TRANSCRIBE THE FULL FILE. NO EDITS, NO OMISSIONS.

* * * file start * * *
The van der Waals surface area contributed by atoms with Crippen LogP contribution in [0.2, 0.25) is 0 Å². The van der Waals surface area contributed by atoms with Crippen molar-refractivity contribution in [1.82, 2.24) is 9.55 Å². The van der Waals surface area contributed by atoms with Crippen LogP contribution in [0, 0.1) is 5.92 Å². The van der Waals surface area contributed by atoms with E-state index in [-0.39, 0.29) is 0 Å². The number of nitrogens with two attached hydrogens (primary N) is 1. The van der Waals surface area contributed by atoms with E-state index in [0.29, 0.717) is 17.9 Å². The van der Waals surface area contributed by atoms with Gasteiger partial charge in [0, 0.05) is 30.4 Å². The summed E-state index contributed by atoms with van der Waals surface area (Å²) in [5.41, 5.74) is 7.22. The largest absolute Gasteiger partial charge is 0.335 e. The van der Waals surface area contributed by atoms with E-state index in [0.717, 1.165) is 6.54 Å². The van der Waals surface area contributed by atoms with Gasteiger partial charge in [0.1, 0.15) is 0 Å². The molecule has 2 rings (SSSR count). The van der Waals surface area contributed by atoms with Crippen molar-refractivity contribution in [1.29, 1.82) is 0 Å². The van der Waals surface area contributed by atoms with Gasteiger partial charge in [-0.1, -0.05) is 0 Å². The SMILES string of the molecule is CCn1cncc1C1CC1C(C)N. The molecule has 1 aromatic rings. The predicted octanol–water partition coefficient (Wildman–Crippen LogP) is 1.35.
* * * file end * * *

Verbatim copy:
The van der Waals surface area contributed by atoms with Crippen LogP contribution in [0.2, 0.25) is 0 Å². The van der Waals surface area contributed by atoms with Crippen molar-refractivity contribution in [1.82, 2.24) is 9.55 Å². The van der Waals surface area contributed by atoms with Crippen LogP contribution in [0, 0.1) is 5.92 Å². The van der Waals surface area contributed by atoms with E-state index in [-0.39, 0.29) is 0 Å². The number of nitrogens with two attached hydrogens (primary N) is 1. The van der Waals surface area contributed by atoms with E-state index in [0.29, 0.717) is 17.9 Å². The van der Waals surface area contributed by atoms with Gasteiger partial charge in [0, 0.05) is 30.4 Å². The summed E-state index contributed by atoms with van der Waals surface area (Å²) in [5.41, 5.74) is 7.22. The largest absolute Gasteiger partial charge is 0.335 e. The van der Waals surface area contributed by atoms with E-state index in [0.717, 1.165) is 6.54 Å². The van der Waals surface area contributed by atoms with Gasteiger partial charge in [0.1, 0.15) is 0 Å². The molecule has 2 rings (SSSR count). The van der Waals surface area contributed by atoms with Crippen molar-refractivity contribution in [1.29, 1.82) is 0 Å². The van der Waals surface area contributed by atoms with Gasteiger partial charge in [-0.1, -0.05) is 0 Å². The SMILES string of the molecule is CCn1cncc1C1CC1C(C)N. The molecule has 1 aromatic rings. The predicted octanol–water partition coefficient (Wildman–Crippen LogP) is 1.35.